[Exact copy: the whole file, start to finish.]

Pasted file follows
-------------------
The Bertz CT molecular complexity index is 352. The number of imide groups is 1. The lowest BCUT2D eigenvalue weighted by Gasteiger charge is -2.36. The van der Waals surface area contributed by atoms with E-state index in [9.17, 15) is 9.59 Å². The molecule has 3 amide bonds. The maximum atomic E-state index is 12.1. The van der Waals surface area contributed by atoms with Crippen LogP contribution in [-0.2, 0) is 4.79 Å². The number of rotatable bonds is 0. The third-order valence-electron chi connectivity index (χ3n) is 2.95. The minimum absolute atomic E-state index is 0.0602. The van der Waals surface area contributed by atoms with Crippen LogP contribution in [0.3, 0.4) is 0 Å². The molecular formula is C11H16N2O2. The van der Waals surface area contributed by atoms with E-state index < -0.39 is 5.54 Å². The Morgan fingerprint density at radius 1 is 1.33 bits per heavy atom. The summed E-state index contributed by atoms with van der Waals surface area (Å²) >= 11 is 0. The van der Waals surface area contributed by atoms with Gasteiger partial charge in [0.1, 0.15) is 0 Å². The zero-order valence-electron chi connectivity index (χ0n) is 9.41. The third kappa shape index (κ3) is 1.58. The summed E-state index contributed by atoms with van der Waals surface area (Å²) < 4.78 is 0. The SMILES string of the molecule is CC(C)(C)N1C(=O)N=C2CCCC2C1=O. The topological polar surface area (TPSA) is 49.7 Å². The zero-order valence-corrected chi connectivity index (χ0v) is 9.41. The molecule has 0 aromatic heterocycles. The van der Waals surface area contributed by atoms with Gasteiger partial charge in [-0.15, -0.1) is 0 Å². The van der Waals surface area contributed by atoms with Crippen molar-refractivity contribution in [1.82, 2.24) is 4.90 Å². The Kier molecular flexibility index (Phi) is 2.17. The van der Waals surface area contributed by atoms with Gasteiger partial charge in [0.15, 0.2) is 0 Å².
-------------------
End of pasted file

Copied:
The Bertz CT molecular complexity index is 352. The number of imide groups is 1. The lowest BCUT2D eigenvalue weighted by Gasteiger charge is -2.36. The van der Waals surface area contributed by atoms with E-state index in [9.17, 15) is 9.59 Å². The molecule has 3 amide bonds. The maximum atomic E-state index is 12.1. The van der Waals surface area contributed by atoms with Crippen LogP contribution in [-0.2, 0) is 4.79 Å². The number of rotatable bonds is 0. The third-order valence-electron chi connectivity index (χ3n) is 2.95. The minimum absolute atomic E-state index is 0.0602. The van der Waals surface area contributed by atoms with Crippen LogP contribution in [0.3, 0.4) is 0 Å². The molecular formula is C11H16N2O2. The van der Waals surface area contributed by atoms with E-state index < -0.39 is 5.54 Å². The Morgan fingerprint density at radius 1 is 1.33 bits per heavy atom. The summed E-state index contributed by atoms with van der Waals surface area (Å²) >= 11 is 0. The van der Waals surface area contributed by atoms with Gasteiger partial charge in [0.1, 0.15) is 0 Å². The zero-order valence-electron chi connectivity index (χ0n) is 9.41. The third kappa shape index (κ3) is 1.58. The summed E-state index contributed by atoms with van der Waals surface area (Å²) < 4.78 is 0. The SMILES string of the molecule is CC(C)(C)N1C(=O)N=C2CCCC2C1=O. The topological polar surface area (TPSA) is 49.7 Å². The zero-order valence-corrected chi connectivity index (χ0v) is 9.41. The molecule has 0 aromatic heterocycles. The van der Waals surface area contributed by atoms with Gasteiger partial charge in [-0.15, -0.1) is 0 Å². The van der Waals surface area contributed by atoms with Crippen molar-refractivity contribution in [1.82, 2.24) is 4.90 Å². The Kier molecular flexibility index (Phi) is 2.17. The van der Waals surface area contributed by atoms with Gasteiger partial charge in [0.15, 0.2) is 0 Å².